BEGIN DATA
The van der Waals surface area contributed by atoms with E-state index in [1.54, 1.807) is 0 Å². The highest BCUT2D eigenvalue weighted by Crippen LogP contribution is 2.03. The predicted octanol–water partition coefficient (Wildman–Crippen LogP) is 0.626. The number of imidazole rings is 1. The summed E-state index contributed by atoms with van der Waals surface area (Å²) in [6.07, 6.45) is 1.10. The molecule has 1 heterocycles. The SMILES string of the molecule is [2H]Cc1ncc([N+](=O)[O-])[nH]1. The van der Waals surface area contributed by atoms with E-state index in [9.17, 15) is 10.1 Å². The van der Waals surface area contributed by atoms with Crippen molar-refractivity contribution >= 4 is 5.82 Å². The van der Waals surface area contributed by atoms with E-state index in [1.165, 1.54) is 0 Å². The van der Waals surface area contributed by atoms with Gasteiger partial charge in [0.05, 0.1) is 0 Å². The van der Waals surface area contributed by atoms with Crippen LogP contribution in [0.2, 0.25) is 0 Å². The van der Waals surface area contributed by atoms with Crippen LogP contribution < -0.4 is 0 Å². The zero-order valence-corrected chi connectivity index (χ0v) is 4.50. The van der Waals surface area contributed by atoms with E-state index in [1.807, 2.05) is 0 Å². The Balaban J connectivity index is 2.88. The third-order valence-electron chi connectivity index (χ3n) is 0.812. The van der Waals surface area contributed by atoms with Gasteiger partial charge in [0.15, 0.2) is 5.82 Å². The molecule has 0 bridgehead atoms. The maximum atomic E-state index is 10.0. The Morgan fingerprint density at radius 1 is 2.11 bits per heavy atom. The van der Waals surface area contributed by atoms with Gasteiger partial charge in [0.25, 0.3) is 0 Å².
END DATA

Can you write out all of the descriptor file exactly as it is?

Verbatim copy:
The van der Waals surface area contributed by atoms with E-state index in [1.54, 1.807) is 0 Å². The highest BCUT2D eigenvalue weighted by Crippen LogP contribution is 2.03. The predicted octanol–water partition coefficient (Wildman–Crippen LogP) is 0.626. The number of imidazole rings is 1. The summed E-state index contributed by atoms with van der Waals surface area (Å²) in [6.07, 6.45) is 1.10. The molecule has 1 heterocycles. The SMILES string of the molecule is [2H]Cc1ncc([N+](=O)[O-])[nH]1. The van der Waals surface area contributed by atoms with E-state index in [9.17, 15) is 10.1 Å². The van der Waals surface area contributed by atoms with Crippen molar-refractivity contribution >= 4 is 5.82 Å². The van der Waals surface area contributed by atoms with E-state index in [1.165, 1.54) is 0 Å². The van der Waals surface area contributed by atoms with Gasteiger partial charge in [0.05, 0.1) is 0 Å². The van der Waals surface area contributed by atoms with Crippen LogP contribution in [0.2, 0.25) is 0 Å². The van der Waals surface area contributed by atoms with Crippen LogP contribution < -0.4 is 0 Å². The zero-order valence-corrected chi connectivity index (χ0v) is 4.50. The van der Waals surface area contributed by atoms with E-state index in [1.807, 2.05) is 0 Å². The Balaban J connectivity index is 2.88. The third-order valence-electron chi connectivity index (χ3n) is 0.812. The van der Waals surface area contributed by atoms with Gasteiger partial charge in [0.15, 0.2) is 5.82 Å². The molecule has 0 bridgehead atoms. The maximum atomic E-state index is 10.0. The Morgan fingerprint density at radius 1 is 2.11 bits per heavy atom. The van der Waals surface area contributed by atoms with Gasteiger partial charge in [0.25, 0.3) is 0 Å².